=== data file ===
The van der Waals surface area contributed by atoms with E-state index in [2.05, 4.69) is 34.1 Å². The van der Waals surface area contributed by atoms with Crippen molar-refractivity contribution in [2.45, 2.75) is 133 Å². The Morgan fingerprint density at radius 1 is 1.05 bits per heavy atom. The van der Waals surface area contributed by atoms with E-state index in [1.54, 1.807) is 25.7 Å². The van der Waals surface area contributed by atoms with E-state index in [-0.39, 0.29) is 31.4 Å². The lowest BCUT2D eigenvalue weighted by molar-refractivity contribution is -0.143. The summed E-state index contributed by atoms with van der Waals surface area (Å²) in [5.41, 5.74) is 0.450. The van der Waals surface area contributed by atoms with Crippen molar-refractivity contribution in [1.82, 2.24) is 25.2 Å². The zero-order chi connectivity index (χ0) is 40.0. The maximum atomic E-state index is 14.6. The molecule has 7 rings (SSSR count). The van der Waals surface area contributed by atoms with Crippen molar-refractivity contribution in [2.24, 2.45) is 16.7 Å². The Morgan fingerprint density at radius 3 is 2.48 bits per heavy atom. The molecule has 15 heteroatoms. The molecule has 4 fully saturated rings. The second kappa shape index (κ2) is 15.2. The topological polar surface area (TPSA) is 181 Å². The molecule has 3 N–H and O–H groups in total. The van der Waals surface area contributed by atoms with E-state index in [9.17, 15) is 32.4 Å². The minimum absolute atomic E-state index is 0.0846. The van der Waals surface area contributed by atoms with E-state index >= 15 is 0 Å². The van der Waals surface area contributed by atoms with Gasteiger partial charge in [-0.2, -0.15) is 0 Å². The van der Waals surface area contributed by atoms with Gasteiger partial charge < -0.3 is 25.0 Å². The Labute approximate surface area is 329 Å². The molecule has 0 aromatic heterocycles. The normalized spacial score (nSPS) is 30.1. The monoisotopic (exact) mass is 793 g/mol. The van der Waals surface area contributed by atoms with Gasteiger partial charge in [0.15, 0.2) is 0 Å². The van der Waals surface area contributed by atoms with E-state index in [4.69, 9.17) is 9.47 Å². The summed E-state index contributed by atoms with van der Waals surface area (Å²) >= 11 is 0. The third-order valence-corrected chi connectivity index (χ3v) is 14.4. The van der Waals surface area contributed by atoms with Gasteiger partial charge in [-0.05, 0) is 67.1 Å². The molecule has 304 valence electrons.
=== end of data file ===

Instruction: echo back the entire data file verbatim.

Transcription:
The van der Waals surface area contributed by atoms with E-state index in [2.05, 4.69) is 34.1 Å². The van der Waals surface area contributed by atoms with Crippen molar-refractivity contribution in [2.45, 2.75) is 133 Å². The Morgan fingerprint density at radius 1 is 1.05 bits per heavy atom. The van der Waals surface area contributed by atoms with E-state index in [1.54, 1.807) is 25.7 Å². The van der Waals surface area contributed by atoms with E-state index in [-0.39, 0.29) is 31.4 Å². The lowest BCUT2D eigenvalue weighted by molar-refractivity contribution is -0.143. The summed E-state index contributed by atoms with van der Waals surface area (Å²) in [5.41, 5.74) is 0.450. The van der Waals surface area contributed by atoms with Crippen molar-refractivity contribution in [1.82, 2.24) is 25.2 Å². The zero-order chi connectivity index (χ0) is 40.0. The maximum atomic E-state index is 14.6. The molecule has 7 rings (SSSR count). The van der Waals surface area contributed by atoms with Crippen molar-refractivity contribution in [2.24, 2.45) is 16.7 Å². The Morgan fingerprint density at radius 3 is 2.48 bits per heavy atom. The molecule has 15 heteroatoms. The molecule has 4 fully saturated rings. The second kappa shape index (κ2) is 15.2. The topological polar surface area (TPSA) is 181 Å². The molecule has 3 N–H and O–H groups in total. The van der Waals surface area contributed by atoms with E-state index in [9.17, 15) is 32.4 Å². The minimum absolute atomic E-state index is 0.0846. The van der Waals surface area contributed by atoms with E-state index >= 15 is 0 Å². The van der Waals surface area contributed by atoms with Gasteiger partial charge in [-0.2, -0.15) is 0 Å². The van der Waals surface area contributed by atoms with Gasteiger partial charge < -0.3 is 25.0 Å². The Labute approximate surface area is 329 Å². The molecule has 0 aromatic heterocycles. The normalized spacial score (nSPS) is 30.1. The monoisotopic (exact) mass is 793 g/mol. The van der Waals surface area contributed by atoms with Gasteiger partial charge in [0.15, 0.2) is 0 Å². The van der Waals surface area contributed by atoms with E-state index in [4.69, 9.17) is 9.47 Å². The summed E-state index contributed by atoms with van der Waals surface area (Å²) >= 11 is 0. The third-order valence-corrected chi connectivity index (χ3v) is 14.4. The van der Waals surface area contributed by atoms with Gasteiger partial charge in [-0.05, 0) is 67.1 Å². The molecule has 304 valence electrons.